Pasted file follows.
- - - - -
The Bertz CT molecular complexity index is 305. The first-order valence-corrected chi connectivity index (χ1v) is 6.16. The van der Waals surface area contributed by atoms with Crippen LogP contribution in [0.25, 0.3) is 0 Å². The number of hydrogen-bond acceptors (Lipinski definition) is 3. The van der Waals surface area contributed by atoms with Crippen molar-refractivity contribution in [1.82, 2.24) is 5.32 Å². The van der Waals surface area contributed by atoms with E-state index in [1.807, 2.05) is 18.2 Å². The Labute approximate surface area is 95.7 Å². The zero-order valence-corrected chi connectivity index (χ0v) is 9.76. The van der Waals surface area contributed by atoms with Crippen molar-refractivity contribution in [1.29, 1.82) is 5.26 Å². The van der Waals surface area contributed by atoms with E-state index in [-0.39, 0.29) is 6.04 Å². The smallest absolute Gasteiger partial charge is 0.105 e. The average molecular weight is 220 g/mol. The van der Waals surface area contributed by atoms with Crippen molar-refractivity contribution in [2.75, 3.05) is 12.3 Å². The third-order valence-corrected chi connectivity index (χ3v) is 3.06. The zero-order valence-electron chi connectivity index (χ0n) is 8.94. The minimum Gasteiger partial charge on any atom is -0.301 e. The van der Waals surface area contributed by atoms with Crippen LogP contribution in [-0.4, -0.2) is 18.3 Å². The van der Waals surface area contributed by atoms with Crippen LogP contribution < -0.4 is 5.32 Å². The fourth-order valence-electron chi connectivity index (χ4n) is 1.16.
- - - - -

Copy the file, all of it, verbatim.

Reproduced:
The Bertz CT molecular complexity index is 305. The first-order valence-corrected chi connectivity index (χ1v) is 6.16. The van der Waals surface area contributed by atoms with Crippen LogP contribution in [0.25, 0.3) is 0 Å². The number of hydrogen-bond acceptors (Lipinski definition) is 3. The van der Waals surface area contributed by atoms with Crippen molar-refractivity contribution in [1.82, 2.24) is 5.32 Å². The van der Waals surface area contributed by atoms with E-state index in [1.807, 2.05) is 18.2 Å². The Labute approximate surface area is 95.7 Å². The zero-order valence-corrected chi connectivity index (χ0v) is 9.76. The van der Waals surface area contributed by atoms with Crippen molar-refractivity contribution in [1.29, 1.82) is 5.26 Å². The van der Waals surface area contributed by atoms with E-state index in [-0.39, 0.29) is 6.04 Å². The smallest absolute Gasteiger partial charge is 0.105 e. The average molecular weight is 220 g/mol. The van der Waals surface area contributed by atoms with Crippen molar-refractivity contribution in [2.75, 3.05) is 12.3 Å². The third-order valence-corrected chi connectivity index (χ3v) is 3.06. The zero-order valence-electron chi connectivity index (χ0n) is 8.94. The minimum Gasteiger partial charge on any atom is -0.301 e. The van der Waals surface area contributed by atoms with Crippen LogP contribution in [-0.4, -0.2) is 18.3 Å². The van der Waals surface area contributed by atoms with Crippen LogP contribution < -0.4 is 5.32 Å². The fourth-order valence-electron chi connectivity index (χ4n) is 1.16.